Background: Total knee replacement is a highly successful and frequently performed operation. Technical outcomes of surgery are excellent, with favorable early postoperative health-related quality of life. This study reviews intermediate and long-term quality of life after surgery.
Methods: A systematic review and meta-analysis of all studies published from January 2000 onward was performed to evaluate health-related quality of life after primary total knee replacement for osteoarthritis in patients with at least three years of follow-up. Key outcomes were postoperative quality of life, function, and satisfaction compared with the preoperative status. Strict inclusion and exclusion criteria were applied. Quality appraisal and data tabulation were performed with use of predefined criteria. Data were synthesized by narrative review and random-effects meta-analysis utilizing standardized mean differences. Heterogeneity was assessed with the tau2 and I2 statistics.
Results: Nineteen studies were included in the review. Intermediate and long-term postoperative quality of life was superior to the preoperative level in qualitative and quantitative analyses. The pooled effect in combined WOMAC (Western Ontario and McMaster Universities Osteoarthritis Index) and KSS (Knee Society Score) outcomes was a marked improvement from baseline with respect to the total score (2.17; 95% CI [confidence interval], 1.13 to 3.22; p < 0.0001) and the pain (1.72; 95% CI, 0.97 to 2.46; p < 0.00001) and function (1.26; 95% CI, 0.87 to 1.64; p < 0.00001) domains. Most patients were satisfied with the surgery and derived substantial benefits for daily functional activities. Tau2 (0.20 to 1.10) and I2 (90% to 98%) values implied significant clinical and statistical heterogeneity.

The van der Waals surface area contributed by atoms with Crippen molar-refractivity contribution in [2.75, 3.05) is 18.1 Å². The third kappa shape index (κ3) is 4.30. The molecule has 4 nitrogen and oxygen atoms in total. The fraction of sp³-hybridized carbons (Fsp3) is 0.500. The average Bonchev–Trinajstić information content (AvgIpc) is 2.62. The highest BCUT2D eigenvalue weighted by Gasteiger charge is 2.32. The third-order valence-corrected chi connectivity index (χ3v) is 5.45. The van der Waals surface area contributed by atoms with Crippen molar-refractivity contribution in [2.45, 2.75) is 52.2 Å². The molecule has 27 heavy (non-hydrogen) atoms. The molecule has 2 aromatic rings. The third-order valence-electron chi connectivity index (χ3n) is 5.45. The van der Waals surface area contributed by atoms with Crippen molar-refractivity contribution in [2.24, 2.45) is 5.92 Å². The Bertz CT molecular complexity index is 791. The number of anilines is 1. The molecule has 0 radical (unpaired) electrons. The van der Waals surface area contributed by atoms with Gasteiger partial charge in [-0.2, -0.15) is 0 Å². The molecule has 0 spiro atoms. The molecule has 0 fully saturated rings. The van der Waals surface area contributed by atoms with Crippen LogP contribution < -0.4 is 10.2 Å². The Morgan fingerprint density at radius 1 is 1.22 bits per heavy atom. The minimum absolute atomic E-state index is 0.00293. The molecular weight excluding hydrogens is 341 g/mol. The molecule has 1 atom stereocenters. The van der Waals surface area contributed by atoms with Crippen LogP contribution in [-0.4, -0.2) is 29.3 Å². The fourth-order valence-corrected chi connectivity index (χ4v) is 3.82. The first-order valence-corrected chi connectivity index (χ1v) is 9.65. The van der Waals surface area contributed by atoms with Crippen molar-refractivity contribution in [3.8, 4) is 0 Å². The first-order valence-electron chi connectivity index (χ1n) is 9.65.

Conclusions: Total knee replacement confers significant intermediate and long-term benefits with respect to both disease-specific and generic health-related quality of life, especially pain and function, leading to positive patient satisfaction. Recommendations for necessary future studies are provided.
Level of Evidence: Therapeutic Level II. See Instructions for Authors for a complete description of levels of evidence.
1Faculty of Medicine, Melbourne Medical School, Level 2 West, Medical Building (181), The University of Melbourne, Victoria 3010, Australia
2Faculty of Medicine, Nursing, and Health Sciences, Monash University, Victoria 3800, Australia
3Department of Orthopedic Surgery, Wollongong Hospital, 1 Crown Street, Wollongong, NSW 2500, Australia. Email address for A. Saxena: firstname.lastname@example.org